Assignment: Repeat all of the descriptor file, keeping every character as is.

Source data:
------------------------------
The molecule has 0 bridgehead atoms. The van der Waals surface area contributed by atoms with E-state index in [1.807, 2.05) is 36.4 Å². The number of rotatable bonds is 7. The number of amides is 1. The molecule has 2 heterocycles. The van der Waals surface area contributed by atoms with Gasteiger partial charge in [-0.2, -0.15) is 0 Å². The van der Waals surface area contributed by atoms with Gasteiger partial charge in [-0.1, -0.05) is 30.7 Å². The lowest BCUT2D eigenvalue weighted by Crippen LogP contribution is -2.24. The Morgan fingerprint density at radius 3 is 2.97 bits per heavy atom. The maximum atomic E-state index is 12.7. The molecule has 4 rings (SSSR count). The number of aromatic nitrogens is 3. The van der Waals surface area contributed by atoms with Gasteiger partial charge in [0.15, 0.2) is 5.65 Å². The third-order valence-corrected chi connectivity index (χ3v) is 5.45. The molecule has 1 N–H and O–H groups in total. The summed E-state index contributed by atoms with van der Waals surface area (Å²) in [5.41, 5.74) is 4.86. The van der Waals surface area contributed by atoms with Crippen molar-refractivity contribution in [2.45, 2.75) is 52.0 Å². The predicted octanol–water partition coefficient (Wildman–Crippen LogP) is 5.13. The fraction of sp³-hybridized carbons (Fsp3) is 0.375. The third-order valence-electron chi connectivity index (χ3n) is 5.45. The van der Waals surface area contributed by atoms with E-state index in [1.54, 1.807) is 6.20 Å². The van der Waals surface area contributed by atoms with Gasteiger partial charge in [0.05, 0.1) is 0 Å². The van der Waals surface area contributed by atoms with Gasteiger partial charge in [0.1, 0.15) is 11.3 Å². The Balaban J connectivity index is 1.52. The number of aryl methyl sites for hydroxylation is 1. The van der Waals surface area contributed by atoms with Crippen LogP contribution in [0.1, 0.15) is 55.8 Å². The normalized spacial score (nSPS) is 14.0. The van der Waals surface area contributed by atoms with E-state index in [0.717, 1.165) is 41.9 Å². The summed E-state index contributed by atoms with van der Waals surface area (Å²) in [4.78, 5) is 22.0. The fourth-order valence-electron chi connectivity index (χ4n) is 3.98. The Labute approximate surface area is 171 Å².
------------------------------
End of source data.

The molecule has 0 bridgehead atoms. The van der Waals surface area contributed by atoms with E-state index in [1.807, 2.05) is 36.4 Å². The number of rotatable bonds is 7. The number of amides is 1. The molecule has 2 heterocycles. The van der Waals surface area contributed by atoms with Gasteiger partial charge in [-0.2, -0.15) is 0 Å². The van der Waals surface area contributed by atoms with Gasteiger partial charge in [-0.1, -0.05) is 30.7 Å². The lowest BCUT2D eigenvalue weighted by Crippen LogP contribution is -2.24. The Morgan fingerprint density at radius 3 is 2.97 bits per heavy atom. The maximum atomic E-state index is 12.7. The molecule has 4 rings (SSSR count). The number of aromatic nitrogens is 3. The van der Waals surface area contributed by atoms with Gasteiger partial charge in [0.15, 0.2) is 5.65 Å². The third-order valence-corrected chi connectivity index (χ3v) is 5.45. The molecule has 1 N–H and O–H groups in total. The summed E-state index contributed by atoms with van der Waals surface area (Å²) in [5.41, 5.74) is 4.86. The van der Waals surface area contributed by atoms with Crippen molar-refractivity contribution in [2.45, 2.75) is 52.0 Å². The predicted octanol–water partition coefficient (Wildman–Crippen LogP) is 5.13. The fraction of sp³-hybridized carbons (Fsp3) is 0.375. The third-order valence-electron chi connectivity index (χ3n) is 5.45. The van der Waals surface area contributed by atoms with E-state index in [1.54, 1.807) is 6.20 Å². The van der Waals surface area contributed by atoms with Gasteiger partial charge in [0.05, 0.1) is 0 Å². The van der Waals surface area contributed by atoms with Gasteiger partial charge in [0.1, 0.15) is 11.3 Å². The Balaban J connectivity index is 1.52. The number of aryl methyl sites for hydroxylation is 1. The van der Waals surface area contributed by atoms with Crippen LogP contribution in [0.1, 0.15) is 55.8 Å². The normalized spacial score (nSPS) is 14.0. The van der Waals surface area contributed by atoms with E-state index in [0.717, 1.165) is 41.9 Å². The summed E-state index contributed by atoms with van der Waals surface area (Å²) in [4.78, 5) is 22.0. The fourth-order valence-electron chi connectivity index (χ4n) is 3.98. The Labute approximate surface area is 171 Å².